Extracorporeal Membrane Oxygenation/methods , Heart-Assist Devices , Influenza A virus/isolation & purification , Influenza, Human , Respiration, Artificial/methods , Respiratory Insufficiency , Ventricular Dysfunction, Left , Adult , COVID-19/diagnosis , Clinical Deterioration , Critical Care/methods , Echocardiography/methods , Female , Heart Failure/physiopathology , Heart Failure/therapy , Humans , Influenza, Human/complications , Influenza, Human/diagnosis , Influenza, Human/physiopathology , Respiratory Insufficiency/etiology , Respiratory Insufficiency/physiopathology , Respiratory Insufficiency/therapy , SARS-CoV-2 , Serologic Tests/methods , Severity of Illness Index , Shock, Cardiogenic/etiology , Shock, Cardiogenic/physiopathology , Shock, Cardiogenic/therapy , Treatment Outcome , Ventricular Dysfunction, Left/etiology , Ventricular Dysfunction, Left/physiopathology , Ventricular Dysfunction, Left/therapy
2.
ESC Heart Fail ; 8(1): 162-166, 2021 02.
Article in English | MEDLINE | ID: covidwho-938417

ABSTRACT

Coronavirus disease 2019 (COVID-19) is challenging the care for cardiovascular patients, resulting in serious consequences with increasing mortality in pre-diseased heart failure patients. In the current state of the pandemic, the physiopathology of COVID-19 affecting pre-diseased hearts and the management of terminal heart failure in COVID-19 patients remain unclear. We outline the findings of a young COVID-19 patient suffering from idiopathic cardiomyopathy who was treated for acute multi-organ failure and required cardiac surgery with implantation of a temporary right ventricular and durable left ventricular assist device (LVAD). For deeper translational insights, we used in-depth tissue analysis by electron and light sheet fluorescence microscopy revealing evidence for spatial distribution of severe acute respiratory syndrome coronavirus 2 in the heart. This indicates that in-depth analysis may represent a valuable tool in understanding indistinct clinical cases. We conclude that COVID-19 directly affects pre-diseased hearts, but the consequences can be treated successfully with LVAD implantation.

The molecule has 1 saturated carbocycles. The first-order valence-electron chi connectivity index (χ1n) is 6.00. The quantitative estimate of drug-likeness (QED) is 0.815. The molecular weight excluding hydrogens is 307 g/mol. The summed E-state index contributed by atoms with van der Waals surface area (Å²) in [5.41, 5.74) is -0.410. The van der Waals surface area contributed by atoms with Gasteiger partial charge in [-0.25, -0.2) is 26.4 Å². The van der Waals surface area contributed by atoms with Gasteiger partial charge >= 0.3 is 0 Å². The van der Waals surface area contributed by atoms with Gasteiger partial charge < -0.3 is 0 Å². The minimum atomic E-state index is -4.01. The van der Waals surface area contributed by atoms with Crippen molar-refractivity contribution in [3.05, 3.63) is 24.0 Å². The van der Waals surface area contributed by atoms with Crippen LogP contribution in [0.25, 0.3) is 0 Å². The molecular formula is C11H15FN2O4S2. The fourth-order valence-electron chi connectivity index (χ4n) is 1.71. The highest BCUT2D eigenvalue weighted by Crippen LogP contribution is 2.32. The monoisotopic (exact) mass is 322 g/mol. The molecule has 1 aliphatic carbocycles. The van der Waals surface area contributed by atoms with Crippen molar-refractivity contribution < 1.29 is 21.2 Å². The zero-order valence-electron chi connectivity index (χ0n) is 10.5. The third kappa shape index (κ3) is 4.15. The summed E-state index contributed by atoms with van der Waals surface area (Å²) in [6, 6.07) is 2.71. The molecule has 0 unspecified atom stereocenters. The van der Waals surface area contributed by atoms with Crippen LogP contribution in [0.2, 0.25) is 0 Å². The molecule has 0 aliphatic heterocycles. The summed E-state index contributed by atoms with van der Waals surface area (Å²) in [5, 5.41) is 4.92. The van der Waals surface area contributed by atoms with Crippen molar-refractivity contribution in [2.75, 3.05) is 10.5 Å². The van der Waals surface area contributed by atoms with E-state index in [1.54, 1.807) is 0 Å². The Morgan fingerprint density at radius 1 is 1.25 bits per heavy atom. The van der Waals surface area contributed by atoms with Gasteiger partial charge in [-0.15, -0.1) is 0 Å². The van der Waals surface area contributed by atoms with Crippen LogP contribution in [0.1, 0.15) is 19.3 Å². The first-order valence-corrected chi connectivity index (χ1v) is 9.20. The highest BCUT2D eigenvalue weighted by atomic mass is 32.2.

Subject(s)
COVID-19/complications , Cardiomyopathy, Dilated/etiology , Heart-Assist Devices , Adult , Biopsy , COVID-19/therapy , Cardiomyopathy, Dilated/pathology , Cardiomyopathy, Dilated/therapy , Humans , Male , Prosthesis Implantation , Ventricular Dysfunction, Left/etiology , Ventricular Dysfunction, Left/therapy
3.
Chest ; 159(2): 657-662, 2021 02.
Article in English | MEDLINE | ID: covidwho-928873
4.
Clin Res Cardiol ; 109(12): 1491-1499, 2020 Dec.
Article in English | MEDLINE | ID: covidwho-597440

ABSTRACT